The principal village within the forest is Lyndhurst (pop. 2167 in 1901); its church contains a fresco by Lord Leighton, and here is held the verderers' court, which since 1887 has had charge of the crown portion of the forest.
The chief officer of this, as of other forests, was the justice in eyre who held the justice seat, the highest forest court and the only court of record capable of entering and executing judgments on offenders; the lower courts were the Swainmote and Wodemote, the former of which is still held, in a modified form, in the Verderers' Hall of the King's House at Lyndhurst.
The lower officers of the forest, who held merely local appointments, were the verderers, the regarders (one of whose duties was that of seeing to the expeditation of "great dogs"), the foresters, the woodwards and the agisters.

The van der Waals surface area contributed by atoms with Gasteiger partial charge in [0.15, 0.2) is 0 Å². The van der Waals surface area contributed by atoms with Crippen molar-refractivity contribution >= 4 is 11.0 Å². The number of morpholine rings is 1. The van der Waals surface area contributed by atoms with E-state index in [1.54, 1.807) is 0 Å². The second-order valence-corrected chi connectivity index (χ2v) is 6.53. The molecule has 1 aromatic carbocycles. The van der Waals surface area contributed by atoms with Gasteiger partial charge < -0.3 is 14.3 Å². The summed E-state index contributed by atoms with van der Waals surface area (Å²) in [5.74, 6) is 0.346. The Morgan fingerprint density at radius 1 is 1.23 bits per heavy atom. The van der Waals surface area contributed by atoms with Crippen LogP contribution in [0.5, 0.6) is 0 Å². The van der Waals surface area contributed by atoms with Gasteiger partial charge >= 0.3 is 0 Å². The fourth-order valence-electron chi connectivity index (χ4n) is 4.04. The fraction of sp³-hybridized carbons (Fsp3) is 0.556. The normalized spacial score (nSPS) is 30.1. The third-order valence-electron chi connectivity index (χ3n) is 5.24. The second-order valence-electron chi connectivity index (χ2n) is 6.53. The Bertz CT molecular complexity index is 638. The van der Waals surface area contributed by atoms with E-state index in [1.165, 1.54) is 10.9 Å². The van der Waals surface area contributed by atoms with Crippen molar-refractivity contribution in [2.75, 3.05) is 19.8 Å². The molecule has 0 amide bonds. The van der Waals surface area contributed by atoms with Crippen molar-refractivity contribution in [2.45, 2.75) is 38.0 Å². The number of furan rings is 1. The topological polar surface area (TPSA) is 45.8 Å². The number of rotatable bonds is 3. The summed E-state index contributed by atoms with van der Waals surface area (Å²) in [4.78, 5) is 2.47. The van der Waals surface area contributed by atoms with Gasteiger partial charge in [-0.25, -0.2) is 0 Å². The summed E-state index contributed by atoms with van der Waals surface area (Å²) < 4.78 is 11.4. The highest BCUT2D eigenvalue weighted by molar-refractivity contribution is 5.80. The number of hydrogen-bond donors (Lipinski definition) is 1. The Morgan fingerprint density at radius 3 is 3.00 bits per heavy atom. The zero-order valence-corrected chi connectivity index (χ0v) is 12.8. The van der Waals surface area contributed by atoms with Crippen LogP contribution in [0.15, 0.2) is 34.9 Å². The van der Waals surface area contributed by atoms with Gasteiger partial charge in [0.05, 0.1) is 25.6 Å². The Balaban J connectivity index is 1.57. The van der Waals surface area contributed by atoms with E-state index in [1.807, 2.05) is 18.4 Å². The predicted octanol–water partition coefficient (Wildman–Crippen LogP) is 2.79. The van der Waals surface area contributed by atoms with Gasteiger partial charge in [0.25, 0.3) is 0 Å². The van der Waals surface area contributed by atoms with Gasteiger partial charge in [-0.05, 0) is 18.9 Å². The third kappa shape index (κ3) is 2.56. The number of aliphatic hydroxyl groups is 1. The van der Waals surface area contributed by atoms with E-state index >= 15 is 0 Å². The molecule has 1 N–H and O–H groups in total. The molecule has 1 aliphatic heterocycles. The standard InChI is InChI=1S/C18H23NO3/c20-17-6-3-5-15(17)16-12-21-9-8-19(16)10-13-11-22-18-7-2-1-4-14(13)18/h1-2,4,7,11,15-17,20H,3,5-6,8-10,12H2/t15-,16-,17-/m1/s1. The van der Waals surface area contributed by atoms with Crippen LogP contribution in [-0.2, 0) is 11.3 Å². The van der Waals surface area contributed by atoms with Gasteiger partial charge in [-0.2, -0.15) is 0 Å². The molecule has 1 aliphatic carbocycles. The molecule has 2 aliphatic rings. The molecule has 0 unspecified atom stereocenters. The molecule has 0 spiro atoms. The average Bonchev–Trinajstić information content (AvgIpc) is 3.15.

The Ancient Court of Verderers was also revived, consisting of an hereditary lord warden together with four verderers elected by freeholders of the county.
The court of attachments (called also the wood-mote) is held every forty days for the foresters to bring in their attachments concerning any hurt done to vert or venison (in viridi et venatione) in the forest, and for the verderers to receive and mark the same, but no conviction takes place.